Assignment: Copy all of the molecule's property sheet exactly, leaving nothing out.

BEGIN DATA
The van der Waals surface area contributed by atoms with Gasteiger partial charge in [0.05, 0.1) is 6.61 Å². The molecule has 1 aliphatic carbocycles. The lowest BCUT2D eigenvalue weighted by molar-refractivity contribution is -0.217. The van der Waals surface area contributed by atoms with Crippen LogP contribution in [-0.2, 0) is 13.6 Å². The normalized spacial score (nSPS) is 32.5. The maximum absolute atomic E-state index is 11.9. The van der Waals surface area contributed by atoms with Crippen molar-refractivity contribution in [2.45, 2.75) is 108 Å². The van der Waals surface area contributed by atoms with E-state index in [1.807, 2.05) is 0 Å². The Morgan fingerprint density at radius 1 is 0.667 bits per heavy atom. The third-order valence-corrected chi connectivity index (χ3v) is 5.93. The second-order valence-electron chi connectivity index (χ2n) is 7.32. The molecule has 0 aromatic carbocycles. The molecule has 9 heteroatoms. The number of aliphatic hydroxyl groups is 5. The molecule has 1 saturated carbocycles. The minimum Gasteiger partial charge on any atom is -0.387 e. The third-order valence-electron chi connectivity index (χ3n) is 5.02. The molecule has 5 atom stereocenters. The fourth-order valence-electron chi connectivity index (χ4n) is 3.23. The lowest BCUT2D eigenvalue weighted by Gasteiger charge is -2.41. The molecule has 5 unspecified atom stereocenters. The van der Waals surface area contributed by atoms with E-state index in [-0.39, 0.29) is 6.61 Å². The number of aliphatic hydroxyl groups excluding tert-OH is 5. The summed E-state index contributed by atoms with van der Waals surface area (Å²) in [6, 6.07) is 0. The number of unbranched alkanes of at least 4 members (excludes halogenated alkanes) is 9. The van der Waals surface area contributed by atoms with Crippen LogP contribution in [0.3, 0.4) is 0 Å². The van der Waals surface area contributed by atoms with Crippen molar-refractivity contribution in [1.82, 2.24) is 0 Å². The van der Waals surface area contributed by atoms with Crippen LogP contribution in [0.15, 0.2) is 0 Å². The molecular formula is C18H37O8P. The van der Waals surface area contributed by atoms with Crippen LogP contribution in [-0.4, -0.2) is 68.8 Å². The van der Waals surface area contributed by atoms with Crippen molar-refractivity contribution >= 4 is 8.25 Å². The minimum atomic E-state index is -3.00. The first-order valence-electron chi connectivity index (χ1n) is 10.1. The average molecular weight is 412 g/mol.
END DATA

The van der Waals surface area contributed by atoms with Gasteiger partial charge in [0.05, 0.1) is 6.61 Å². The molecule has 1 aliphatic carbocycles. The lowest BCUT2D eigenvalue weighted by molar-refractivity contribution is -0.217. The van der Waals surface area contributed by atoms with Crippen LogP contribution in [-0.2, 0) is 13.6 Å². The normalized spacial score (nSPS) is 32.5. The maximum absolute atomic E-state index is 11.9. The van der Waals surface area contributed by atoms with Crippen molar-refractivity contribution in [2.45, 2.75) is 108 Å². The van der Waals surface area contributed by atoms with E-state index in [1.807, 2.05) is 0 Å². The Morgan fingerprint density at radius 1 is 0.667 bits per heavy atom. The third-order valence-corrected chi connectivity index (χ3v) is 5.93. The second-order valence-electron chi connectivity index (χ2n) is 7.32. The molecule has 0 aromatic carbocycles. The molecule has 9 heteroatoms. The number of aliphatic hydroxyl groups is 5. The molecule has 1 saturated carbocycles. The minimum Gasteiger partial charge on any atom is -0.387 e. The third-order valence-electron chi connectivity index (χ3n) is 5.02. The molecule has 5 atom stereocenters. The fourth-order valence-electron chi connectivity index (χ4n) is 3.23. The lowest BCUT2D eigenvalue weighted by Gasteiger charge is -2.41. The molecule has 5 unspecified atom stereocenters. The van der Waals surface area contributed by atoms with E-state index in [-0.39, 0.29) is 6.61 Å². The number of aliphatic hydroxyl groups excluding tert-OH is 5. The summed E-state index contributed by atoms with van der Waals surface area (Å²) in [6, 6.07) is 0. The number of unbranched alkanes of at least 4 members (excludes halogenated alkanes) is 9. The van der Waals surface area contributed by atoms with Crippen LogP contribution in [0.3, 0.4) is 0 Å². The van der Waals surface area contributed by atoms with Crippen molar-refractivity contribution in [1.82, 2.24) is 0 Å². The van der Waals surface area contributed by atoms with Crippen LogP contribution in [0.15, 0.2) is 0 Å². The molecular formula is C18H37O8P. The van der Waals surface area contributed by atoms with Crippen LogP contribution in [-0.4, -0.2) is 68.8 Å². The van der Waals surface area contributed by atoms with Crippen molar-refractivity contribution >= 4 is 8.25 Å². The minimum atomic E-state index is -3.00. The first-order valence-electron chi connectivity index (χ1n) is 10.1. The average molecular weight is 412 g/mol.